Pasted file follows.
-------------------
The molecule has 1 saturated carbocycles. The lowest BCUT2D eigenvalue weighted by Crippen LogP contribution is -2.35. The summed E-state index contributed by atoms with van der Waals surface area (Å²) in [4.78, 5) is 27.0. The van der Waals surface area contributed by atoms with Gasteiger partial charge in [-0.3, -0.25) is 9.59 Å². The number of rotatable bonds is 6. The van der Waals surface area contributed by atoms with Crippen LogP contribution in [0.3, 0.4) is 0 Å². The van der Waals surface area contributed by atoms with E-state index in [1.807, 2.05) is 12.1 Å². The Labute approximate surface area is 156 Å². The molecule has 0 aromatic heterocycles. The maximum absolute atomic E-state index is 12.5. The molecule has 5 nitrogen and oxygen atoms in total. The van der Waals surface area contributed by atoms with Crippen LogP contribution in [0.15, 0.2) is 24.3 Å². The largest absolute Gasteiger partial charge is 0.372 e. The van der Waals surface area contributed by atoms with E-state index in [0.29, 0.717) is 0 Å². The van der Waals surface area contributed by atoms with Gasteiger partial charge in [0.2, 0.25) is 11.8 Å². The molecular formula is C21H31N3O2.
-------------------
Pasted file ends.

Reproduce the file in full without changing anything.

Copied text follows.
The molecule has 1 saturated carbocycles. The lowest BCUT2D eigenvalue weighted by Crippen LogP contribution is -2.35. The summed E-state index contributed by atoms with van der Waals surface area (Å²) in [4.78, 5) is 27.0. The van der Waals surface area contributed by atoms with Gasteiger partial charge in [-0.3, -0.25) is 9.59 Å². The number of rotatable bonds is 6. The van der Waals surface area contributed by atoms with Crippen LogP contribution in [0.3, 0.4) is 0 Å². The van der Waals surface area contributed by atoms with E-state index in [1.807, 2.05) is 12.1 Å². The Labute approximate surface area is 156 Å². The molecule has 0 aromatic heterocycles. The maximum absolute atomic E-state index is 12.5. The molecule has 5 nitrogen and oxygen atoms in total. The van der Waals surface area contributed by atoms with Crippen LogP contribution in [0.15, 0.2) is 24.3 Å². The largest absolute Gasteiger partial charge is 0.372 e. The van der Waals surface area contributed by atoms with E-state index in [0.29, 0.717) is 0 Å². The van der Waals surface area contributed by atoms with Gasteiger partial charge in [0.2, 0.25) is 11.8 Å². The molecular formula is C21H31N3O2.